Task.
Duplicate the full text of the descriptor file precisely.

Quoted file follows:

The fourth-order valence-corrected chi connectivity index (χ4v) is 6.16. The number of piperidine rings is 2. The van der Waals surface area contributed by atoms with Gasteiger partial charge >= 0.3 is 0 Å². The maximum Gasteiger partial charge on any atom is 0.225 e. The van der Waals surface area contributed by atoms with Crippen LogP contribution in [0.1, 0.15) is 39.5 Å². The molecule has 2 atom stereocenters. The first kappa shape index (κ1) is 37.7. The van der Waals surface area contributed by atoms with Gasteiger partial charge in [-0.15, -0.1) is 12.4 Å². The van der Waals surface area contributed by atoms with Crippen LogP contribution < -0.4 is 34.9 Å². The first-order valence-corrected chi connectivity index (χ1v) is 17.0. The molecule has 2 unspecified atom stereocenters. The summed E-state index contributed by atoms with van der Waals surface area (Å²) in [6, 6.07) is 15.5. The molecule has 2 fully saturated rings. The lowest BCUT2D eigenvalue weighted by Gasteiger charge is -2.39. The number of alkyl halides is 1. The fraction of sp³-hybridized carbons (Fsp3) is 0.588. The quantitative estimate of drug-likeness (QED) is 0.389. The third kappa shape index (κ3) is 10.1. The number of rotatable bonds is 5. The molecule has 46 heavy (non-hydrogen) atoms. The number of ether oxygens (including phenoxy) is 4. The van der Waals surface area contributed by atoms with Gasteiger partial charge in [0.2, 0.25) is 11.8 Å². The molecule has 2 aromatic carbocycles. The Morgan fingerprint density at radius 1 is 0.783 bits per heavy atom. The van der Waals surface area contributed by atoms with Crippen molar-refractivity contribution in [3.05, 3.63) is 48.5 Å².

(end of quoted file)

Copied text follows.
The fourth-order valence-corrected chi connectivity index (χ4v) is 6.16. The number of piperidine rings is 2. The van der Waals surface area contributed by atoms with Gasteiger partial charge >= 0.3 is 0 Å². The maximum Gasteiger partial charge on any atom is 0.225 e. The van der Waals surface area contributed by atoms with Crippen LogP contribution in [0.1, 0.15) is 39.5 Å². The molecule has 2 atom stereocenters. The first kappa shape index (κ1) is 37.7. The van der Waals surface area contributed by atoms with Gasteiger partial charge in [-0.15, -0.1) is 12.4 Å². The van der Waals surface area contributed by atoms with Crippen LogP contribution < -0.4 is 34.9 Å². The first-order valence-corrected chi connectivity index (χ1v) is 17.0. The molecule has 2 unspecified atom stereocenters. The summed E-state index contributed by atoms with van der Waals surface area (Å²) in [6, 6.07) is 15.5. The molecule has 2 fully saturated rings. The lowest BCUT2D eigenvalue weighted by Gasteiger charge is -2.39. The number of alkyl halides is 1. The fraction of sp³-hybridized carbons (Fsp3) is 0.588. The quantitative estimate of drug-likeness (QED) is 0.389. The third kappa shape index (κ3) is 10.1. The number of rotatable bonds is 5. The molecule has 46 heavy (non-hydrogen) atoms. The number of ether oxygens (including phenoxy) is 4. The van der Waals surface area contributed by atoms with Gasteiger partial charge in [0.2, 0.25) is 11.8 Å². The molecule has 2 aromatic carbocycles. The Morgan fingerprint density at radius 1 is 0.783 bits per heavy atom. The van der Waals surface area contributed by atoms with Crippen molar-refractivity contribution in [3.05, 3.63) is 48.5 Å².